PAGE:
I don’t know if this is obvious to some viewers. It wasn’t obvious to me. In fact, I felt so completely hoodwinked by Knock on Any Door that I couldn’t stop thinking about its climax after I watched it. Humphrey Bogart is such a likable protagonist, and his adversary — District Attorney Kerman (George Macready) — is so unlikable that I never once stopped to consider that Romano might actually be guilty. The film even sets up Romano as a handsome foil for the D.A., whose face is scarred. It’s strongly implied during all of the cross-examination scenes that Kerman is jealous of the young man’s good looks.

But then the film pulls the rug out from under the viewer. Not only does Romano finally break down on the stand and admit his guilt, but the last shot of the film is of Romano with the back of his head shaved, walking down a long corridor to the electric chair. I couldn’t believe it.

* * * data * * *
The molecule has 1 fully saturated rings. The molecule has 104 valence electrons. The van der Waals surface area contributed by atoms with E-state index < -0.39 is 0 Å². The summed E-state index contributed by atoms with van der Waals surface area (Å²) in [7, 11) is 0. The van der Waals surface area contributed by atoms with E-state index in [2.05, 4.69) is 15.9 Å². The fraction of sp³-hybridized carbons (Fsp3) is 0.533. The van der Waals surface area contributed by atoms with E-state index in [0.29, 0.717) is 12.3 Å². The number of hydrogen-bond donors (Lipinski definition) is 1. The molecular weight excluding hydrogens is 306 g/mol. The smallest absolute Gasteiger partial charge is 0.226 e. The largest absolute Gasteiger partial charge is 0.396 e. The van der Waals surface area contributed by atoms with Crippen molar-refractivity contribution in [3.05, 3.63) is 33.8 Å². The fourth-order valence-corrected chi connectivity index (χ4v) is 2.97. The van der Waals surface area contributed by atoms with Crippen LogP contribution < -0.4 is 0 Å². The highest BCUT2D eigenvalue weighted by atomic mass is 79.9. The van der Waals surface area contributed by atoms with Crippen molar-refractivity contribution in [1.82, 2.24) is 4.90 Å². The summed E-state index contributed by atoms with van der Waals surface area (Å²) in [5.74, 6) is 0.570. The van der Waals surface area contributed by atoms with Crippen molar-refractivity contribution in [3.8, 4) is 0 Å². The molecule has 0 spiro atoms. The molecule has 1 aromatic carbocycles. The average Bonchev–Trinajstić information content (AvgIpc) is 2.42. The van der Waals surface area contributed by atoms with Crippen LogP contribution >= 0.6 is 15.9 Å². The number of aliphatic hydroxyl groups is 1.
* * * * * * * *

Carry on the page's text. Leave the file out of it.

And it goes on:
After Romano’s confession and before his walk to the death chamber, Bogart has a chance to speechify as only Bogart could. It’s a well-delivered speech about how crime is everyone’s fault when it’s grown in the Petri dish of the slums, but in the decades since Knock on Any Door was made, “Don’t blame me, blame society” has become a cliché.

The shouted message of the film didn’t have the same impact as the simple fact that I had grown to like Romano and was looking forward to seeing him found not guilty. When the film ended I felt betrayed and devastated.